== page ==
"[Evangelicals'] self-designation signals their ambition: to be people of the gospel. It is a bold name, and one that often fits only uncomfortably. What began as a reform movement in confessional orthodoxy has become a 'movement' in its own right, complete with institutions that often simply ape their surrounding secular culture. Many Evangelicals have unknowingly made the cultural-linguistic turn already, though the cultures they have appropriated have not been altogether holy. Practices that owe more to managerial, therapeutic, consumerist, and entertainment cultures increasingly characterize Evangelical churches, so much so that they are in danger of becoming de facto, if not the de jure, authority for the Evangelical way of life. Jesus himself remains popular, to be sure; his cruciform way, less so."*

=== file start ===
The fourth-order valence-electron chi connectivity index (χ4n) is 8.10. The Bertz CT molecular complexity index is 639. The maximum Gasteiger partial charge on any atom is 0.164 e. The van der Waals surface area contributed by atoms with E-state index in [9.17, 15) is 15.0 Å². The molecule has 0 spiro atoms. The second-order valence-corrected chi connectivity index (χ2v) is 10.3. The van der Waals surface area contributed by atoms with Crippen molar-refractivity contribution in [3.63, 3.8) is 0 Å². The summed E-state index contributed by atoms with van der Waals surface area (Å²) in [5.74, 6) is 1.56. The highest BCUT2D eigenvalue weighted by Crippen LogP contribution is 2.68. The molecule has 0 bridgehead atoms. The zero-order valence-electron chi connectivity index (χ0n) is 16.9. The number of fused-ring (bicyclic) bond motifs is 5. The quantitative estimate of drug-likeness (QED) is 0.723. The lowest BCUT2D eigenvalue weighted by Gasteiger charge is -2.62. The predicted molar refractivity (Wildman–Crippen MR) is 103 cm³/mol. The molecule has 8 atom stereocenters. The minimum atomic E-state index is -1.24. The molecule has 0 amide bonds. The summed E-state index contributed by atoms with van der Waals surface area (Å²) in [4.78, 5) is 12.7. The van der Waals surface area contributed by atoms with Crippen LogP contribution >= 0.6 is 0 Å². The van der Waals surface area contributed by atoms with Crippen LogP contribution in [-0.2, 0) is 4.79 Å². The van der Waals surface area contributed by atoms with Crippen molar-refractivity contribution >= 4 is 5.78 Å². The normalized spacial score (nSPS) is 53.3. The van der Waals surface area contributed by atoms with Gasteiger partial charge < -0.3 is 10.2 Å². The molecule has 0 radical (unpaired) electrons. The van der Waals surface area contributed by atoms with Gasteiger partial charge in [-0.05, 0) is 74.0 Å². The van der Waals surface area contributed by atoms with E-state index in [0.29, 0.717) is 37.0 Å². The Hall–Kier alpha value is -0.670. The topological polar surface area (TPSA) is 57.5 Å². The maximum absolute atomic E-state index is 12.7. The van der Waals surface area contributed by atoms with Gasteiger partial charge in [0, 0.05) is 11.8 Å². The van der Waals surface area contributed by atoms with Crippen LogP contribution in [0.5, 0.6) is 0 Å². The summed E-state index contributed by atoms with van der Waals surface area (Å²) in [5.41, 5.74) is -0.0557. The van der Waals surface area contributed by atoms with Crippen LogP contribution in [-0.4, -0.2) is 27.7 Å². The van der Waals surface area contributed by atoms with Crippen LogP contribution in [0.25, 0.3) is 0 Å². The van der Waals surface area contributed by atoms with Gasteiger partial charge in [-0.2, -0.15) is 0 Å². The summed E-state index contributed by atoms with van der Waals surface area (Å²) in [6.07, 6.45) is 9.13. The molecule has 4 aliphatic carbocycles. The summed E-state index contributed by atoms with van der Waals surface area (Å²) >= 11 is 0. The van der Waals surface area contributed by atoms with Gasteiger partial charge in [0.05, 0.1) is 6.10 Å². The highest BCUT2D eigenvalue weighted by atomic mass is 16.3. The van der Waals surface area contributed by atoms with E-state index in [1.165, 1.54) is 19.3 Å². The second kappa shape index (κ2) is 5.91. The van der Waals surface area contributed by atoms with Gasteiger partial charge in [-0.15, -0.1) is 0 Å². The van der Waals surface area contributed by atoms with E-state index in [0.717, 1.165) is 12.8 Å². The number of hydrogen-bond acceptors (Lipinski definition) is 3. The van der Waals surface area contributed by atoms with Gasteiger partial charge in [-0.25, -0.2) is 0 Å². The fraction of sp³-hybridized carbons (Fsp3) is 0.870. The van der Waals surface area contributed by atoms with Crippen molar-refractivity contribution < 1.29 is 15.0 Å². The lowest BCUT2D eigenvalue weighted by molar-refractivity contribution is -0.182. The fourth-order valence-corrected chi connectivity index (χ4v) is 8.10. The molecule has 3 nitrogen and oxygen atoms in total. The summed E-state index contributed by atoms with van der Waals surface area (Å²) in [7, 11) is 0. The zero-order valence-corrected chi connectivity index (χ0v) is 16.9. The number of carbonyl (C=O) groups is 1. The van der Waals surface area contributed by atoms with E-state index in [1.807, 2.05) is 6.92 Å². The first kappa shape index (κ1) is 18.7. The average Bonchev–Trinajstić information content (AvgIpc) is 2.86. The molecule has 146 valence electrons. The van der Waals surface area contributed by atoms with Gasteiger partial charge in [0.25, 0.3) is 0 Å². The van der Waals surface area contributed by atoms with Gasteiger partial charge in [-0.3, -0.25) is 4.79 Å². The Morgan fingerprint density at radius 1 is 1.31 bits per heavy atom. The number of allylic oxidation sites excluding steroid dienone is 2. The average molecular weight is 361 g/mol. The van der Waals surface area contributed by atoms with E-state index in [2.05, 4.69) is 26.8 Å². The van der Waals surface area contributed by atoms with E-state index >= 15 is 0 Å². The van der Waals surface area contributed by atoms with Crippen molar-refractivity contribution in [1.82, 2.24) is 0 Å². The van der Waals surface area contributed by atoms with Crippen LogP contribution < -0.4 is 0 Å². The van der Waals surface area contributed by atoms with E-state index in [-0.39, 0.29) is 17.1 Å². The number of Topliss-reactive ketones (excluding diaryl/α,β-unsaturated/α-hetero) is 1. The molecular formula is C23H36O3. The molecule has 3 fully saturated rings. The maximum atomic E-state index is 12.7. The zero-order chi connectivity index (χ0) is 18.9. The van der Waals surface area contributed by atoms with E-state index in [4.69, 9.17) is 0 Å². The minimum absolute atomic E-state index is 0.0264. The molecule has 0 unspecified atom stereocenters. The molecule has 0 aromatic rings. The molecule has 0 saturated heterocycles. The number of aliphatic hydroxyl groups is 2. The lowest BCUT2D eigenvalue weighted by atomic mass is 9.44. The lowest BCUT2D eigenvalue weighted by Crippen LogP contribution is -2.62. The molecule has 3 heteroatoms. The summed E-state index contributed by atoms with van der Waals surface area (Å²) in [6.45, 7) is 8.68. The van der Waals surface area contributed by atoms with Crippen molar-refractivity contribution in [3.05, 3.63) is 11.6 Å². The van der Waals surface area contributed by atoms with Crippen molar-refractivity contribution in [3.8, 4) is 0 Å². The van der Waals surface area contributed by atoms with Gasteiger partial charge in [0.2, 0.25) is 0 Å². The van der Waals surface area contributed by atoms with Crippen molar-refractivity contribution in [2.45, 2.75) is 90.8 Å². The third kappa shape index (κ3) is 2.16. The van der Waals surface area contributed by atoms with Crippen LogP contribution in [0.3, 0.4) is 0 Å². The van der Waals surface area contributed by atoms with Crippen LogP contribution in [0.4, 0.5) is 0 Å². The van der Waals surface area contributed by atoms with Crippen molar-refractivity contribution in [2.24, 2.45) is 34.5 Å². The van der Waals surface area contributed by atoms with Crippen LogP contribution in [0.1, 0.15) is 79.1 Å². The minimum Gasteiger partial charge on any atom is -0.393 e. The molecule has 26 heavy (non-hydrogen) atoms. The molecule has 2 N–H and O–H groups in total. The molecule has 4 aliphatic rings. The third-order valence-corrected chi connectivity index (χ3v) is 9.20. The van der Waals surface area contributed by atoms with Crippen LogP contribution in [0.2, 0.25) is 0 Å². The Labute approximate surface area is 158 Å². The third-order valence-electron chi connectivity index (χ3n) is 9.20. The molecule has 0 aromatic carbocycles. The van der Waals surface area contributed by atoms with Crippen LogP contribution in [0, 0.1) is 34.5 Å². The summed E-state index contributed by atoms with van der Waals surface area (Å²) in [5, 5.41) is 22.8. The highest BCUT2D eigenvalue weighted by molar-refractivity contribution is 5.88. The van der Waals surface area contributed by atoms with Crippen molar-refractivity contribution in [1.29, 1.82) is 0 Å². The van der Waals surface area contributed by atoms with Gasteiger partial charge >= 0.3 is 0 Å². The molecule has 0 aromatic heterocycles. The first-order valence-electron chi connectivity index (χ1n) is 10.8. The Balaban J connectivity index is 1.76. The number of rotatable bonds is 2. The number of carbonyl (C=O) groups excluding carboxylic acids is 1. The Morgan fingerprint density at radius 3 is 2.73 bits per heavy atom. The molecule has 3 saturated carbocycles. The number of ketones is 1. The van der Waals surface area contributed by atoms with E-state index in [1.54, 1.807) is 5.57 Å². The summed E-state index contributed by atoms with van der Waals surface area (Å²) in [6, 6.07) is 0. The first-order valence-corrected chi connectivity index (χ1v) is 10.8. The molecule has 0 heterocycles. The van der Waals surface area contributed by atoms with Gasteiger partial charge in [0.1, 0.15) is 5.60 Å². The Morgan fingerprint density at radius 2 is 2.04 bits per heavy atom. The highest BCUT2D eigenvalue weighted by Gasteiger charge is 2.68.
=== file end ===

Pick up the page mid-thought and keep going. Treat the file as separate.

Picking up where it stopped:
*Kevin J. Vanhoozer, The Drama of Doctrine: A Canonical-Linguistic Approach to Christian Theology (Louisville, KY: WJK, 2005), 26.

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